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Bird Rescue News (NZ Summer 2006)

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If sending emails about birds that you have found, please give me the area you live in. This will make it easier for me to let you know of a nearby carer.

A few things to remember for the welfare of birds in care:

  • Not to stroke or pet the bird. This will remove the oils from the feathers and make it human friendly. This is not a good idea for a wild bird.
  • Not to keep the bird longer than is needed. Once the bird has reached its goal weight and is feeding, and has recovered from its injuries/sickness then it is time for release.
  • Not to get the bird use to dogs or cats. This will result in the bird thinking all cats and dogs are bird friendly —they are not. A dog that may lick and wash a bird in a friendly manner will remove oils, this is not good for the bird. The next dog it meets may well bite and the bird is killed.

General reminder:

  • Hungry hawks often feed off road kills and many get hit by cars. Again, if possible, slow down and give them a chance to escape. The blood of the animal they are feeding on is stuck to the road and as they try to fly off with their prey they can’t lift off.

Bird Rescue News

Moving house -- literally

Here we are in a new year and the height of summer. Many changes have taken place since the winter newsletter. Whakatane Bird Rescue is on hold; we have sold our house and have not been able to find something that we like.

The bird rescue first aid room, that houses the really sick birds, has been transported from Otarawairere Road in Whakatane to a friend’s farm waiting for relocation when we find a home. This was by no means an easy task. Our home was set on a hill with a steep driveway and the bird room was on poles. Straps holding the room on the poles had to be taken off, power and water disconnected, and excavation around poles and the drainage barrel. Raymond, my husband, was set to work digging while Mike, the builder and friend, manoeuvred the lorry under the base of the room. Many hours later the room was on the truck and off it went to Mike’s farm. The following day we, too, moved out of our home of nearly 25 years.

Moving the bird hospital
Moving the bird hospital

Last year’s statistics (minus one month)

As we moved home at the beginning December, yearly statistics for birds brought into care cover only 11 months plus a few days.

This last year was very quiet for bird rescue, which is good for the birds and me. Even after storms not many, if any seabirds, were brought into care. A few birds needed time to re–grow feathers when coming in with injured wings. The more unusual birds were a Kiwi, a Weka and a baby bellbird (fallen from a nest).

In total 139 birds were handed into care:
5 were dead on arrival
43 died
37 put down
54 recovered

Baby bellbird, released
Baby bellbird, released


Traps are still catching Kiwi in the wild. Perhaps it is time for a renewed public awareness program to highlight the problem and proper setting of possum traps? The Kiwi that I had in care lost its leg to a trap and was placed in Fairy Springs Kiwi House in Rotorua.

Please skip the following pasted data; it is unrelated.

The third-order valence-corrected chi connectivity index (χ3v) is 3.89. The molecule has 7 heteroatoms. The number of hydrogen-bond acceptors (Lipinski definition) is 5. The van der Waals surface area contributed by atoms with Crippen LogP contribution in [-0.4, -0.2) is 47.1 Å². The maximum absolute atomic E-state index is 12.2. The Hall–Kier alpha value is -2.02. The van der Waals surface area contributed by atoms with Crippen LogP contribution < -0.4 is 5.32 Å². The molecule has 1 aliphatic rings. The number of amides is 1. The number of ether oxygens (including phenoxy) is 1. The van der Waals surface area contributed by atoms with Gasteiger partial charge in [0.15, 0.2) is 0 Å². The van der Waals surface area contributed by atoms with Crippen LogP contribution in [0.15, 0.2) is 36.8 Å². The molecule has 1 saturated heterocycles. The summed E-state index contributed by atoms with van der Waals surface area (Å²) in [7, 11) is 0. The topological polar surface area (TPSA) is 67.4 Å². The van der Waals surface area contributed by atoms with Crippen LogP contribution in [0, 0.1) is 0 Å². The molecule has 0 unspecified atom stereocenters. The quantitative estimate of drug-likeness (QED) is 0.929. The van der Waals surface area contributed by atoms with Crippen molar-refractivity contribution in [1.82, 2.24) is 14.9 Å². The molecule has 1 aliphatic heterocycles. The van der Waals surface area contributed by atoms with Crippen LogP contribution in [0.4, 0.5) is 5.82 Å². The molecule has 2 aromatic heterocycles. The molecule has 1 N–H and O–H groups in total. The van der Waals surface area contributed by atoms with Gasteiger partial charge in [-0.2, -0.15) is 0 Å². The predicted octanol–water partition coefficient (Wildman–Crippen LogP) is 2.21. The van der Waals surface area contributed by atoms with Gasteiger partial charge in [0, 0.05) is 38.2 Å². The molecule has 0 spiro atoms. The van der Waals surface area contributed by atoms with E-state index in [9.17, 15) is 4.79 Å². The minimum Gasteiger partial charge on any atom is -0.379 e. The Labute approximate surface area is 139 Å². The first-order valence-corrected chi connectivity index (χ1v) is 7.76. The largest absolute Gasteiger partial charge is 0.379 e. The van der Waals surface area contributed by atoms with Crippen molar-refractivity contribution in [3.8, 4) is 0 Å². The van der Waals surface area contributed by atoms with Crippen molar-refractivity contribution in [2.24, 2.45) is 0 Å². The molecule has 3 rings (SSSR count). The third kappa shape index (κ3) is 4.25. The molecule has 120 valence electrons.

Grey–faced petrels

Although I am not active in Bird Rescue at the moment our SPCA are keeping me up to date with any birds they have coming into care. At present it is the time in Whakatane that the grey–faced petrels get disorientated and end up in town or areas of high night lights (like the mills of Kawerau and Whakatane). Most of these birds can be released in the evening if their condition is good.


Please if you do find sick penguins on the beach keep dogs away from them. I just saw a new program on Television, one with a dog very near a penguin. This is not good for the penguin because the penguin may loose its fear of dogs. Even if your dog doesn’t kill the bird someone else’s dog may.

Young penguins are sometimes found after fledging. The parents stop feeding the birds when they think the chick is big enough to fledge. It then has to find its own way to the sea and starts feeding on its own. It is survival of the fittest.

Botulism risk

With the warm weather also comes the risk of botulism. Birds, especially seagulls, feast on rotten food at dump sites. They can then get botulism. Any other birds then feeding on the maggots that are laid on the dead birds will also get the disease. Likewise ducks can also pick up the disease from overheated lakes that harbour a strain of botulism in the muddy bottom. And the same thing happens, anything eating the duck or maggots will contract botulism. Dead birds must be buried to stop the chain of events. Some birds can be saved if found soon enough. Take sick birds to your nearest bird rescue centre.


My thanks go to those that contribute to helping Whakatane Bird Rescue, from vets who give their services free, people donating food and funding, Glennis and Tansy who help with the birds and Narena and Jaclyn for allowing space on the website for bird rescue matters. Also our local SPCA, DOC and Forest and Bird Society.

Rosemary Tully
Whakatane Bird Rescue, New Zealand 
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